High Heels and Finance: Report Cards

High Heels and Finance: Report Cards

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I always believed that once I graduated from college, I would never have to worry about report cards and grades again. How wrong I was. As adults, we have the ultimate report card that follows us through every career choice we make and every town we move to. It even follows us into our personal relationships. It’s our credit report. How many times have you been told to check your credit report? Have you ever wondered what that report means, the best place to get it, what to do if there are errors in your report and how to improve your credit score?


Let’s take those questions one at a time…


What does my credit report include? What does my credit score mean?
Your credit report contains four categories of information:
1. Personal identifying information: your name, address, Social Security number and so on
2. Record of credit accounts: A list of all of your accounts and details about when each account was opened, the latest balance, your payment history and so on
3. Bankruptcy filings: Indicates is you’ve filed for bankruptcy in recent years
4. Inquiries: A list of every entity that has pulled your credit report because you’ve applied for credit


Your credit score is different than your credit report. Your credit score is a three digit score determined by the information in your credit report. Lenders use your score as an indicator of your likelihood of defaulting on a loan. Your score will range between 300 and 850. Like your grades in school, higher numbers are better. Credit scores below 620 are not good, and lenders consider these loans risky. With some types of loans (such as home equity loans), you may need a score of 760-780 in order to receive the best rates.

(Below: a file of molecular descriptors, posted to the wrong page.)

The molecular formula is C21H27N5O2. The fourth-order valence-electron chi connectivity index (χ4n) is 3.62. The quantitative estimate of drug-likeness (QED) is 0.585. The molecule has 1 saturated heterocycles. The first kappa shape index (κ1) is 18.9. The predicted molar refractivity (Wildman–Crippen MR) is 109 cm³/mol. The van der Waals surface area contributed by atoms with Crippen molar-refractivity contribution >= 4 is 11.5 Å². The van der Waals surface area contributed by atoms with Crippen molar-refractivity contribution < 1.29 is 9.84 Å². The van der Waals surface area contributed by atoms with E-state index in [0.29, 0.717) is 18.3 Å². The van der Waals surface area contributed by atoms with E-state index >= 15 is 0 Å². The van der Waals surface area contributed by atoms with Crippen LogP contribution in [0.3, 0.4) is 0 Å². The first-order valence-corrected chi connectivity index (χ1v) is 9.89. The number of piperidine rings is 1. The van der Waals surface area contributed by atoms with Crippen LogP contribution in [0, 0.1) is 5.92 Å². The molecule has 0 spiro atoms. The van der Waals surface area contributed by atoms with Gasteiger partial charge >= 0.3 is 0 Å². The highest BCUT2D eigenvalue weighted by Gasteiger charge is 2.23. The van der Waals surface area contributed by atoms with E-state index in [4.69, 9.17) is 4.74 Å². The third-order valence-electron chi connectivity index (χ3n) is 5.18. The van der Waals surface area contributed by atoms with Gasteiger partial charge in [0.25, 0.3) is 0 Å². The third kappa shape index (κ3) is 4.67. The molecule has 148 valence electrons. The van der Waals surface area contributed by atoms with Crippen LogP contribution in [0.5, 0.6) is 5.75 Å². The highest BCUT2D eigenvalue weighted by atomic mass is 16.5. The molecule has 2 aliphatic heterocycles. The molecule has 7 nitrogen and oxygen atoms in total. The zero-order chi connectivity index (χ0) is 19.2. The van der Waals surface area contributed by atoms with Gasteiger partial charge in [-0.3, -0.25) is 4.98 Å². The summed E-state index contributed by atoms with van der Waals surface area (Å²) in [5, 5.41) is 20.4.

Where do I get my credit score?
As was the case for your report card when you were a student, you are entitled to receive a free copy of your credit report once per year from each of the credit bureaus (Equifax, Experian, TransUnion and FICO). If you visit www.annualcreditreport.com, you can view and print copies of your report from Equifax, Experian and TransUnion. For FICO, you will need to visit www.myfico.com.


How do I get errors in my credit report corrected?
If you find an error in your credit report, DO NOT assume the information is correct!
If the creditor is completely foreign to you: Often times, personal credit problems are a result of someone else’s negative information landing on your credit report. If the bad information is completely foreign to you, tell the credit bureau and explain that you need more information because you don’t recognize the creditor. If the creditor made a mistake: You need to call the creditor to get them to make a correction with the credit bureau.


When making these calls, take good notes. Ask for names, extensions, don’t be afraid to follow up and don’t be afraid to ask for a department manager if you aren’t getting results. By law, bureaus are required to respond to a request to fix a credit error within 30 days – make sure they do!


How do I improve my credit report and score?
• Get all three of your credit reports and check them twice. Correct errors and especially be sure to get accounts removed if they aren’t yours.
• If your report includes late or missed payments that are yours but are more than 7 years old, ask to have them removed. This also holds true for bankruptcies more than 10 years old.
• Pay all your bills on time.
• Be loyal. The older the age of a credit account, the better your credit rating. Closing old accounts and opening a bunch of new ones generally lowers your credit score. However, you shouldn’t hesitate to move balances from a high interest rate card to a lower interest rate card, and don’t be afraid to refinance if it makes sense for you.
• Limit your consumer debt. The more loans, especially consumer loans, that you hold and the higher the balances, the lower your credit score will be.
• Pay down credit card debt.


I hope you get straight A’s this year!